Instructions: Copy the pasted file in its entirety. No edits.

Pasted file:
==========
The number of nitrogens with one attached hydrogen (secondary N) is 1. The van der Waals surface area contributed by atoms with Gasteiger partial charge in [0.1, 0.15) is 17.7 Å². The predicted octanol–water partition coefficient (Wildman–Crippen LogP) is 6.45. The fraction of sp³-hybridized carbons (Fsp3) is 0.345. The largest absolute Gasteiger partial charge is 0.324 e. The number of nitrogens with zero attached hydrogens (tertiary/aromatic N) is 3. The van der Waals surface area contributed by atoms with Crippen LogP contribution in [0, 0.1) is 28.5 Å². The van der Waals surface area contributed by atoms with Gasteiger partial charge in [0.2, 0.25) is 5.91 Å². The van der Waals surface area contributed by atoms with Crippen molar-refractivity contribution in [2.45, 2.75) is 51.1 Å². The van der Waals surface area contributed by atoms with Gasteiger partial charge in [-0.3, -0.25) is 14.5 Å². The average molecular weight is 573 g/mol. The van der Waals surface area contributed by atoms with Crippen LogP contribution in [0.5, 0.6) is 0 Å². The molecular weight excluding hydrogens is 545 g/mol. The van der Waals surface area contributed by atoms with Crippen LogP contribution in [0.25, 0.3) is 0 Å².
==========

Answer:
The number of nitrogens with one attached hydrogen (secondary N) is 1. The van der Waals surface area contributed by atoms with Gasteiger partial charge in [0.1, 0.15) is 17.7 Å². The predicted octanol–water partition coefficient (Wildman–Crippen LogP) is 6.45. The fraction of sp³-hybridized carbons (Fsp3) is 0.345. The largest absolute Gasteiger partial charge is 0.324 e. The number of nitrogens with zero attached hydrogens (tertiary/aromatic N) is 3. The van der Waals surface area contributed by atoms with Crippen LogP contribution in [0, 0.1) is 28.5 Å². The van der Waals surface area contributed by atoms with Gasteiger partial charge in [0.2, 0.25) is 5.91 Å². The van der Waals surface area contributed by atoms with Crippen molar-refractivity contribution in [2.45, 2.75) is 51.1 Å². The van der Waals surface area contributed by atoms with Gasteiger partial charge in [-0.3, -0.25) is 14.5 Å². The average molecular weight is 573 g/mol. The van der Waals surface area contributed by atoms with Crippen LogP contribution in [0.5, 0.6) is 0 Å². The molecular weight excluding hydrogens is 545 g/mol. The van der Waals surface area contributed by atoms with Crippen LogP contribution in [0.25, 0.3) is 0 Å².